The issue of divorce has been on my mind again following the C4 Shariah doc and this Islamic law ruckus that’s erupted recently. And I have to admit this topic leaves me feeling uneasy. I have many issues with the Islamic system of khula and my previous quests of trying to find explanations for it have fallen short, raising more questions rather than providing answers.

I have never understood why women do not have the right to divorce. Obtaining khula isn’t the right to divorce per se because it requires 3rd party intervention whereas the man’s right to divorce usually requires no 3rd party and is binding upon utterance. Sure women can include it in their marriage contract but why is it not a basic full right, in that they have it without necessarily stating/requesting it (which is the current way of doing it)?

So far I’ve not come across any decent explanations for this apparent discrepancy. Why some women have to resort to walking around like beggars pleading for someone to grant them divorce by having to “prove” their case has grounds and a basis I have no idea.

Reasons like you can’t stand your partner anymore (he irritates you, you find him/his habits repelling) or you just want out because the marriage isn’t fulfilling for the most part due to the way this khula system works, from my understanding of it, are not seen as “proper” reasons despite this in theory being a valid a reason as another other such as being beaten, being mistreated or being left to fend on your own for long periods of time

She does not need to provide reasons other than that she is not happy with her marriage and that she cannot or is unwilling to continue to be married to her husband. There is a reference to such a situation in the Qur’an in Verse 229 of Surah 2. A precedent took place at the time of the Prophet when Thabit ibn Qais’s wife came to the Prophet complaining of her marital situation. She stated clearly that she had nothing to talk against her husband, neither in his manners nor in his religious attitude. She simply was not happy, married to him. Thabit ibn Qais had given her a garden as a dower, and the Prophet asked her whether she was willing to return it to him. She said she would and the Prophet told the man to accept the garden and divorce her.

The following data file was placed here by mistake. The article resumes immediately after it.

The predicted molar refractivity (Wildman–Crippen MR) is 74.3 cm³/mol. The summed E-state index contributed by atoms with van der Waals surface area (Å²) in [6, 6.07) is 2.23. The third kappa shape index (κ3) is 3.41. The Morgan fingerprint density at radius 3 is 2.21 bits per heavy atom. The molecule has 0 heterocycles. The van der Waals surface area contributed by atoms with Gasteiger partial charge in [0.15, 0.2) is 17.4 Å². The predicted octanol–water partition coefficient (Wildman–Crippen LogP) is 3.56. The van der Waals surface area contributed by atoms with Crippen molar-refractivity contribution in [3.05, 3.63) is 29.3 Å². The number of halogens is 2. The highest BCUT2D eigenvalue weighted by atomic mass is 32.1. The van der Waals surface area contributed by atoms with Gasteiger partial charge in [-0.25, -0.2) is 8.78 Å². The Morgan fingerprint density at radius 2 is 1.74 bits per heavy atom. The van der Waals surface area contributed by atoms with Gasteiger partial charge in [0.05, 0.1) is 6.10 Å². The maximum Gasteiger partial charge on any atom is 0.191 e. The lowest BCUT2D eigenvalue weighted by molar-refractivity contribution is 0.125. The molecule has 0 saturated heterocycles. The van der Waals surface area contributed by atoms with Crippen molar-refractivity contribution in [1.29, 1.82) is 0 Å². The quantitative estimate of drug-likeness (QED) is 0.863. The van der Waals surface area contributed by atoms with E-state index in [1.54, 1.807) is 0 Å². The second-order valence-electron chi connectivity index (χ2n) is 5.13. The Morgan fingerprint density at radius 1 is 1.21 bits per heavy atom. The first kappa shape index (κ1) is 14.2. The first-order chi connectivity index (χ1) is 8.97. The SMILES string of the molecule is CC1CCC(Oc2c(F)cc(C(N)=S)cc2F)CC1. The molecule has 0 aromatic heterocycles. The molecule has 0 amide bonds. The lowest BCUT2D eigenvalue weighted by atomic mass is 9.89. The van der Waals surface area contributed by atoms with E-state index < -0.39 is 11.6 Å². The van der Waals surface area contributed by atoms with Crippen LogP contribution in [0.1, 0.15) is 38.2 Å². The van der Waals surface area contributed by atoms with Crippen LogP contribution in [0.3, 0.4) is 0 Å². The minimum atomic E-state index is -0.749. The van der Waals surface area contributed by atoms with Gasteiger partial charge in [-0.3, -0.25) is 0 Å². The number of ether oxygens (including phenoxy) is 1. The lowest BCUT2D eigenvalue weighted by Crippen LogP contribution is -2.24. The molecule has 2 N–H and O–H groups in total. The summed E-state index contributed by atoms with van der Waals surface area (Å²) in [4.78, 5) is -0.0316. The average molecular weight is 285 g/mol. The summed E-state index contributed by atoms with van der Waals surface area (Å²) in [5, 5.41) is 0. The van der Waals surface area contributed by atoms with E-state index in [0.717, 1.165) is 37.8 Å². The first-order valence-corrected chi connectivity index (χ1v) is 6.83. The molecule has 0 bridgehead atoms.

But we are aware that if its not deemed a “proper reason” in terms of a list of things that seem acceptable to some peoples senses, then oh well, you’ll just have to stay stuck in a marriage you don’t want to be in unless your husband pays pity on you and agrees to divorcing you or just divorces you himself.

Whereas he can simply divorce you as and when he see’s fit, without accountability to anyone (but God- lets face it, God is a 2nd thought in all this business when men willy nilly divorce their wives), without 3rd party intervention, without having to prove he has a case/basis for divorcing. And we all realise the procedure of uttering divorce orally is also problematic when some men do it in anger and then retract it often saying “I didn’t mean it” – perhaps doing it in writing, as the majority are not illiterate nowadays, would make these “mistakes” a less frequent occurrence.

These are the reasons given for the current system

Wisdoms behind the right of divorce being given to men

There are many reasons and much wisdom in giving this right to the husbands, just to mention a few:

1) As mentioned previously, divorce is the most detested of the lawful things in Shariah. Therefore, in order to prevent unnecessary divorces, there was a great wisdom in giving the right of divorce to men.

The reason for this is that, in the case of a divorce, although both the husband and wife suffer as a result (psychologically for instance), a man encounters many financial disadvantages and has the additional burden of a heavy responsibility. He loses the dowry (mahr) that was paid to the woman, he will have to pay Mahr for the second time if he marries again, the wife is entitled to financial support and maintenance (nafaqa) whilst in the waiting period (idda), she is entitled to child maintenance if young children are in her custody, etc…

The husband has so much to lose financially if he divorces his wife and this acts as a natural deterrent from abusing his right of divorce. If women had such a right, however, there would be no such check on them because they do not have any financial responsibilities towards their husbands.